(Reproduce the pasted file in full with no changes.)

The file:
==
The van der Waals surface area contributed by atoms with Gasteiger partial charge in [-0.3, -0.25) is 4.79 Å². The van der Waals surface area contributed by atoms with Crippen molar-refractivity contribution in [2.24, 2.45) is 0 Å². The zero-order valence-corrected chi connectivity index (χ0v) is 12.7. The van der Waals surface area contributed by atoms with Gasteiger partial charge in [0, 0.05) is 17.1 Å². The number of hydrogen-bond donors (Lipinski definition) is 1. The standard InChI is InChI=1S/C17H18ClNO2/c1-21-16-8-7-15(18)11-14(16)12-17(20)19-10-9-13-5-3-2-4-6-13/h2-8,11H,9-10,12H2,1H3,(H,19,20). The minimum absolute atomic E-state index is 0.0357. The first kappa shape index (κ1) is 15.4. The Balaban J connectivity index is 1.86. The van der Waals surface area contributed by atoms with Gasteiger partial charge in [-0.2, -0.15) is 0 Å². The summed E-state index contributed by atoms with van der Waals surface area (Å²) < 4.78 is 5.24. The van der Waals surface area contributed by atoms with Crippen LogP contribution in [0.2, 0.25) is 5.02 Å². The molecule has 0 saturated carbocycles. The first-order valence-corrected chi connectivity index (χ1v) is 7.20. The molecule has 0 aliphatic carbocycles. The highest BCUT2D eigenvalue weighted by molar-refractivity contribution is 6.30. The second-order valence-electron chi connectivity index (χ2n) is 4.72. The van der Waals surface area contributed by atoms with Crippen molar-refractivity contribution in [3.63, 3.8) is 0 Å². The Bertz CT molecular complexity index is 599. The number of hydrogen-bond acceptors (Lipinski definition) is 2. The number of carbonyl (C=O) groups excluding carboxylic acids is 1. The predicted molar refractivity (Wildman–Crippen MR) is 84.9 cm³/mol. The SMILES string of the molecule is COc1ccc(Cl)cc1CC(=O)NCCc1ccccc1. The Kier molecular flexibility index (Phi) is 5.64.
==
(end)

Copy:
The van der Waals surface area contributed by atoms with Gasteiger partial charge in [-0.3, -0.25) is 4.79 Å². The van der Waals surface area contributed by atoms with Crippen molar-refractivity contribution in [2.24, 2.45) is 0 Å². The zero-order valence-corrected chi connectivity index (χ0v) is 12.7. The van der Waals surface area contributed by atoms with Gasteiger partial charge in [0, 0.05) is 17.1 Å². The number of hydrogen-bond donors (Lipinski definition) is 1. The standard InChI is InChI=1S/C17H18ClNO2/c1-21-16-8-7-15(18)11-14(16)12-17(20)19-10-9-13-5-3-2-4-6-13/h2-8,11H,9-10,12H2,1H3,(H,19,20). The minimum absolute atomic E-state index is 0.0357. The first kappa shape index (κ1) is 15.4. The Balaban J connectivity index is 1.86. The van der Waals surface area contributed by atoms with Gasteiger partial charge in [-0.2, -0.15) is 0 Å². The summed E-state index contributed by atoms with van der Waals surface area (Å²) < 4.78 is 5.24. The van der Waals surface area contributed by atoms with Crippen LogP contribution in [0.2, 0.25) is 5.02 Å². The molecule has 0 saturated carbocycles. The first-order valence-corrected chi connectivity index (χ1v) is 7.20. The molecule has 0 aliphatic carbocycles. The highest BCUT2D eigenvalue weighted by molar-refractivity contribution is 6.30. The second-order valence-electron chi connectivity index (χ2n) is 4.72. The van der Waals surface area contributed by atoms with Crippen molar-refractivity contribution in [3.63, 3.8) is 0 Å². The Bertz CT molecular complexity index is 599. The number of hydrogen-bond acceptors (Lipinski definition) is 2. The number of carbonyl (C=O) groups excluding carboxylic acids is 1. The predicted molar refractivity (Wildman–Crippen MR) is 84.9 cm³/mol. The SMILES string of the molecule is COc1ccc(Cl)cc1CC(=O)NCCc1ccccc1. The Kier molecular flexibility index (Phi) is 5.64.